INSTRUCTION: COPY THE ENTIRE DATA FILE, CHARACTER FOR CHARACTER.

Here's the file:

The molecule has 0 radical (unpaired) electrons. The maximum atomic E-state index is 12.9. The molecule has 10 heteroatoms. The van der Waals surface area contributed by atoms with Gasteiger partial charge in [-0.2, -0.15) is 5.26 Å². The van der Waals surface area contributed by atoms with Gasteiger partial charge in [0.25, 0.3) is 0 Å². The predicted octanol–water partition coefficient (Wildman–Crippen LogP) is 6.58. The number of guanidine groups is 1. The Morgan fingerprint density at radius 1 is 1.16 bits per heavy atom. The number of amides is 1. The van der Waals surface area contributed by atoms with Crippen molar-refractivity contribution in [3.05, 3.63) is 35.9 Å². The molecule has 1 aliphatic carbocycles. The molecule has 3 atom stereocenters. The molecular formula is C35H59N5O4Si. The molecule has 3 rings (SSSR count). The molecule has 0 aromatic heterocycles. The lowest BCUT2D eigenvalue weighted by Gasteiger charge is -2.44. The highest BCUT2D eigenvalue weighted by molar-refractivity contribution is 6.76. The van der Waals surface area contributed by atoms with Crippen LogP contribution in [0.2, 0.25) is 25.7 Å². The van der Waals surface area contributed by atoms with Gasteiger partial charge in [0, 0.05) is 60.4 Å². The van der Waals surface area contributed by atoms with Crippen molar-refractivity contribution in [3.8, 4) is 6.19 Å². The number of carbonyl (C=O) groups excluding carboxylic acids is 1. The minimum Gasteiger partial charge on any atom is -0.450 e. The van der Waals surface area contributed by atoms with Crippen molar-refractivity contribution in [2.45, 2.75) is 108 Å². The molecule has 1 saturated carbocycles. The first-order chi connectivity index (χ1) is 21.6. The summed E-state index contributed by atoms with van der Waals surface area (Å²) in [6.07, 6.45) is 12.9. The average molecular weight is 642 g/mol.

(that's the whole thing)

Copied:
The molecule has 0 radical (unpaired) electrons. The maximum atomic E-state index is 12.9. The molecule has 10 heteroatoms. The van der Waals surface area contributed by atoms with Gasteiger partial charge in [-0.2, -0.15) is 5.26 Å². The van der Waals surface area contributed by atoms with Gasteiger partial charge in [0.25, 0.3) is 0 Å². The predicted octanol–water partition coefficient (Wildman–Crippen LogP) is 6.58. The number of guanidine groups is 1. The Morgan fingerprint density at radius 1 is 1.16 bits per heavy atom. The number of amides is 1. The van der Waals surface area contributed by atoms with Crippen molar-refractivity contribution in [3.05, 3.63) is 35.9 Å². The molecule has 1 aliphatic carbocycles. The molecule has 3 atom stereocenters. The molecular formula is C35H59N5O4Si. The molecule has 3 rings (SSSR count). The molecule has 0 aromatic heterocycles. The lowest BCUT2D eigenvalue weighted by Gasteiger charge is -2.44. The highest BCUT2D eigenvalue weighted by molar-refractivity contribution is 6.76. The van der Waals surface area contributed by atoms with Crippen LogP contribution in [0.2, 0.25) is 25.7 Å². The van der Waals surface area contributed by atoms with Gasteiger partial charge in [0, 0.05) is 60.4 Å². The van der Waals surface area contributed by atoms with Crippen molar-refractivity contribution in [3.8, 4) is 6.19 Å². The number of carbonyl (C=O) groups excluding carboxylic acids is 1. The minimum Gasteiger partial charge on any atom is -0.450 e. The van der Waals surface area contributed by atoms with Crippen molar-refractivity contribution in [2.45, 2.75) is 108 Å². The molecule has 1 saturated carbocycles. The first-order chi connectivity index (χ1) is 21.6. The summed E-state index contributed by atoms with van der Waals surface area (Å²) in [6.07, 6.45) is 12.9. The average molecular weight is 642 g/mol.